If you’ve been keeping up with the blog you know that this last week of the semester has consisted of wrapping up a couple of projects with the main focus being on Frierson Elementary. Monday we installed the countertop, sink, shelves, and a few door handles. With no surprise, we stumbled upon a little bump in the road; some of our paired door handles were facing the same direction. With there being only one day between then and the ribbon cutting we had to fix this problem as quickly as possible.
Once we identified the pieces we needed to alter and the ones we needed to weld over again, a group of us headed to the shop. Whether you’ve worked with steel before or have seen someone work in a metal shop you know that it is anything but quick. The cool thing about the CommunityBUILD studio is that after one lesson from David and brief refresher from a classmate you’re basically a professional in that trade. By the end of a semester you’re a Jack/Jackie of all trades.
Before this project, I had only ever practiced welding last summer. In the past four days I have learned how to cut steel, weld, and grind so I’m basically a tradeswoman at this point. Through this experience I learned that you can’t be afraid of the sparks flying off the metal and as much as you may want to look at what the person across from you is welding, only do so while wearing a welding helmet.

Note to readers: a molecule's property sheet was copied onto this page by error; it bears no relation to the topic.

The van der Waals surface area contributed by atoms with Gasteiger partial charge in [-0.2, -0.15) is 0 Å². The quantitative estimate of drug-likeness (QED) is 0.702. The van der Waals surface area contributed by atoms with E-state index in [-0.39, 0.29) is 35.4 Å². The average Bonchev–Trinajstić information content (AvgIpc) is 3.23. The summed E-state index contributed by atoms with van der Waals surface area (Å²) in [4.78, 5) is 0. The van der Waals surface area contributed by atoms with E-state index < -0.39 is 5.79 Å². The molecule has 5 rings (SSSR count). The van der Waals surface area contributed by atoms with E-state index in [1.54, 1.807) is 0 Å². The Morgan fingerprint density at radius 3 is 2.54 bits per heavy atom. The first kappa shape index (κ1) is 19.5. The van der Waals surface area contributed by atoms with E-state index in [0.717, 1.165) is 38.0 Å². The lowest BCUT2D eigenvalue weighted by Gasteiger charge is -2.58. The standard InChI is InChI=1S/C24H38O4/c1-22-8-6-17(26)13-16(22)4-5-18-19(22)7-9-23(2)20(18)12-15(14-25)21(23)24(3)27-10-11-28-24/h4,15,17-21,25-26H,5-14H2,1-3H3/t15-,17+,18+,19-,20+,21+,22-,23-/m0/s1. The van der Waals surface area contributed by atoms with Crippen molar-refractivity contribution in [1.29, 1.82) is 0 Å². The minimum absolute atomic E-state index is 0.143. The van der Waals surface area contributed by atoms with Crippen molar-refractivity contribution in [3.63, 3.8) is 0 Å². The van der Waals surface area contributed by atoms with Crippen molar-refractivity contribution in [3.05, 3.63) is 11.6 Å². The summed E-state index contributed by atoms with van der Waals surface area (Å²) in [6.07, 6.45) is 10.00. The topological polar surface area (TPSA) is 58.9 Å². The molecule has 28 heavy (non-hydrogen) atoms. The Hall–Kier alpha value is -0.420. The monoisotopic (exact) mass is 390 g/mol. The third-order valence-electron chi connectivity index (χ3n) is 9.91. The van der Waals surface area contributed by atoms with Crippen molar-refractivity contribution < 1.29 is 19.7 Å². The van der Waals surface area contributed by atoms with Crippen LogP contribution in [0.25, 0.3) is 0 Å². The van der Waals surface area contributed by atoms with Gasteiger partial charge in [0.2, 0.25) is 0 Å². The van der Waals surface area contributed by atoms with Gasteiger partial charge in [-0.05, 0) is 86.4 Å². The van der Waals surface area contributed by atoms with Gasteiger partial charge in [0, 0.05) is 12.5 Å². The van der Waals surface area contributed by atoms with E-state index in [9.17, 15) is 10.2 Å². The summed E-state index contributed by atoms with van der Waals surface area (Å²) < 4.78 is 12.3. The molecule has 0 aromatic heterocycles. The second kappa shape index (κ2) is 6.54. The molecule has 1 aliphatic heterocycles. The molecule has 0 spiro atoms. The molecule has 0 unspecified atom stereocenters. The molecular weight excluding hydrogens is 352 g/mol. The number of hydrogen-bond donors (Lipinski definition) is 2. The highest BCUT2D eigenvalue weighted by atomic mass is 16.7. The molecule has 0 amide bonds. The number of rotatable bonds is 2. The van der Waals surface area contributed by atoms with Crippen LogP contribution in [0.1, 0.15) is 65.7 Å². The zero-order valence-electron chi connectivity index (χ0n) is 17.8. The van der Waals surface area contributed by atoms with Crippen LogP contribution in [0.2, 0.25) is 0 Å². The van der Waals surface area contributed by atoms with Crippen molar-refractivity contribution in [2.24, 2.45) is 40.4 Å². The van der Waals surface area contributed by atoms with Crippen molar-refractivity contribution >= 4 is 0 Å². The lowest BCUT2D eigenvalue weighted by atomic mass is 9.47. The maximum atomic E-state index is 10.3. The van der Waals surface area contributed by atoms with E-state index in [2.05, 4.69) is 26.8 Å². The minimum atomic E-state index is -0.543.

To avoid staying at the metal shop all night, though we still didn’t finish until 1 am, we worked nonstop so I wasn’t able to take pictures of this process but here are a couple pictures to show the finished product of what we were tasked with.
Lastly, since we’re on the topic of doors, I had the opportunity to cut the steel plates on the bandsaw for the door hinges. If you want really strong forearms and sore thumbs I suggest cutting ⅛” thick steel angles on a bandsaw. However, I wouldn’t recommend the metal shop unless you don’t like to hear your own thoughts.
Today is the day of the long awaited ribbon cutting ceremony! Witnessing the gratitude from each faculty member and student will be worth the time and effort put into it. Though my class cannot take full credit for the project, we’re happy to be a part of it.